2) As Marker's article basically stated, once muscle fatigue set in, Stop.

Continuing in a fatigued elicits a different training effect.

3) One you have performed you GTG training movements, you can move on to some other upper pushing and pulling movement.

As per Pet...

When I am tired with one of the two moves, I stop for the day for both of them.

As always, the danger with GTG is recovery, so here you have to be 'double careful'.
 
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the hansenator

Level 6 Valued Member
Thanks for the replies.

I think that answers a lot of my questions:

So I guess when I start getting tired, that's it for the day.

Don't vary the exercise because then it would be a different exercise.

In regular workouts, it's ok to still push and pull but maybe use different exercises?
 

pet'

Level 8 Valued Member
Hello,

From my personal practice, I use GTG with what I want, regardless this already belongs to my main routine. It does not seem to bother recovery because I do not practice if tired.

That being said, I think the most optimal way is to GTG with things that does not belong to the main routine. For instance, you perform OVH press during the routine, you use GTG with any kind of push ups (assuming we are not talking about HSPU of course)

Kind regards,

Pet'
 

Masangkay

Level 1 Valued Member
Good discussion here. Here is my $0.02:

Can you gtg with pushups and pullups at the same time? Depends on other training volume. If nothing else is being actively trained, you absolutely could do both.

Is there a minimum or maximum number of sets recommended? The minimum (IMO) is one set a day, done 3+ days a week. The maximum depends on other training volume and your training history. Instead of thinking about "maximum sets," consider instead "minimum sets to make consistent progress." If I can do ONE set of 50% of my max push up reps 3x a week, and continually improve my max push up test, there is no sense in increasing the volume. If you slow down or stall out, then you can play with frequency and daily sets to mobilize your progress. Remember the purpose of GTG is to stay as fresh as possible.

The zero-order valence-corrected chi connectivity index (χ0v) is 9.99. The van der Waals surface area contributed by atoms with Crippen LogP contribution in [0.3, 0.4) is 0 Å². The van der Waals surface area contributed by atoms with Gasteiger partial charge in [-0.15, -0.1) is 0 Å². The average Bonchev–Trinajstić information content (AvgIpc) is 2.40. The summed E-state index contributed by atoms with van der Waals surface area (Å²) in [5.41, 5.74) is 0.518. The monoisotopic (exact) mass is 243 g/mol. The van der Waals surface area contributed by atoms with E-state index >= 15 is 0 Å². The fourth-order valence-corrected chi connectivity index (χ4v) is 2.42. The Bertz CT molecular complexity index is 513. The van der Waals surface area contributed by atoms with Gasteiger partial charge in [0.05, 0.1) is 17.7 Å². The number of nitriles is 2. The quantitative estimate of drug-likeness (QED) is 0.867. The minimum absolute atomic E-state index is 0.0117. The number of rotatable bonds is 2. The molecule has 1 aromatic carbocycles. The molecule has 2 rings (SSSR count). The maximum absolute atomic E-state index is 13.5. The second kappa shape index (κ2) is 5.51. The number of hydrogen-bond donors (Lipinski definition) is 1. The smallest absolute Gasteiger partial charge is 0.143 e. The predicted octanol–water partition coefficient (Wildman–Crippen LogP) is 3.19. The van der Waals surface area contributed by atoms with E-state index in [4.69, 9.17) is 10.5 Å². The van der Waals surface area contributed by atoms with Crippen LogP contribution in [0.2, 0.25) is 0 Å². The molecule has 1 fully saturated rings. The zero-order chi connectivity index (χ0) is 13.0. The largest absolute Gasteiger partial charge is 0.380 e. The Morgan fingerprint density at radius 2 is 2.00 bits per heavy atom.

Would it be less effective to include slight variations, like change the hand position or include the occasional static hold? This one again is "it depends" but it matters less than training volume. Let your goals dictate this one. If I'm striving to increase max reps of regular old push ups, >50% of the time I should be doing regular old push ups. But a set here and there of knuckle push ups, different hand widths, or static holds won't impede progress.

In regular workouts, I assume I should minimize upper body pushing and pulling while doing this? Again, the goal informs the answer here. You can easily create a program that uses nothing but GTG, or you can add GTG into your overall training in a manner that supports your overall goals and doesn't impede your recovery.

I'll end the post with how I personally incorporate GTG. I like to do at least a couple sets each day of cossack squats, thoracic bridges and hard style planks. A set of each back to back takes about 1.5 minutes and helps me feel nice & loose and mobile throughout the day and going into main workout sessions. The hardstyle plank allows me to reinforce practice of "the brace" without load which I can then apply to virtually any grind style lift. GTG'ing in this manner keeps me in a physical "ready state" all day long AND reduces the need for lengthy warm-ups for main sessions. This is training economy at its best.